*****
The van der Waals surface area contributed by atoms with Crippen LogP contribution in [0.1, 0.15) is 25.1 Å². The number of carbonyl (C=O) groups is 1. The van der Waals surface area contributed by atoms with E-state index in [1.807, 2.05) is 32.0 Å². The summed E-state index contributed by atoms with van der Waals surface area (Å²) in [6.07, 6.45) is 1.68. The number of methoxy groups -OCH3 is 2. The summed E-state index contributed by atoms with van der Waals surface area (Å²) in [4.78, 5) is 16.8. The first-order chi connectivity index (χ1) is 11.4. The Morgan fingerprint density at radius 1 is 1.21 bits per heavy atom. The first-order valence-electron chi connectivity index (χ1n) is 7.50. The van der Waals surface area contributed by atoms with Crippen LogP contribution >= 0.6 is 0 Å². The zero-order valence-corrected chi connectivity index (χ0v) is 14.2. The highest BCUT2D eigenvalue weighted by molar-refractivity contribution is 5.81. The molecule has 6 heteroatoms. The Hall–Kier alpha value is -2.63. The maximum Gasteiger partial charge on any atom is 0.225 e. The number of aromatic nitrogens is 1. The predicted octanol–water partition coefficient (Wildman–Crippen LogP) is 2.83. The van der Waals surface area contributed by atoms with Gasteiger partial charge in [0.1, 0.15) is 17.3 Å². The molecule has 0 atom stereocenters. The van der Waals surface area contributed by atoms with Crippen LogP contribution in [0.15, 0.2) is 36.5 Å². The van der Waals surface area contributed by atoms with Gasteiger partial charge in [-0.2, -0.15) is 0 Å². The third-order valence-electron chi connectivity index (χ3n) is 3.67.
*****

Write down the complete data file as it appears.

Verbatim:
The van der Waals surface area contributed by atoms with Crippen LogP contribution in [0.1, 0.15) is 25.1 Å². The number of carbonyl (C=O) groups is 1. The van der Waals surface area contributed by atoms with E-state index in [1.807, 2.05) is 32.0 Å². The summed E-state index contributed by atoms with van der Waals surface area (Å²) in [6.07, 6.45) is 1.68. The number of methoxy groups -OCH3 is 2. The summed E-state index contributed by atoms with van der Waals surface area (Å²) in [4.78, 5) is 16.8. The first-order chi connectivity index (χ1) is 11.4. The Morgan fingerprint density at radius 1 is 1.21 bits per heavy atom. The first-order valence-electron chi connectivity index (χ1n) is 7.50. The van der Waals surface area contributed by atoms with Crippen LogP contribution >= 0.6 is 0 Å². The zero-order valence-corrected chi connectivity index (χ0v) is 14.2. The highest BCUT2D eigenvalue weighted by molar-refractivity contribution is 5.81. The molecule has 6 heteroatoms. The Hall–Kier alpha value is -2.63. The maximum Gasteiger partial charge on any atom is 0.225 e. The number of aromatic nitrogens is 1. The predicted octanol–water partition coefficient (Wildman–Crippen LogP) is 2.83. The van der Waals surface area contributed by atoms with Gasteiger partial charge in [0.1, 0.15) is 17.3 Å². The molecule has 0 atom stereocenters. The van der Waals surface area contributed by atoms with Crippen LogP contribution in [0.15, 0.2) is 36.5 Å². The van der Waals surface area contributed by atoms with Gasteiger partial charge in [-0.2, -0.15) is 0 Å². The third-order valence-electron chi connectivity index (χ3n) is 3.67.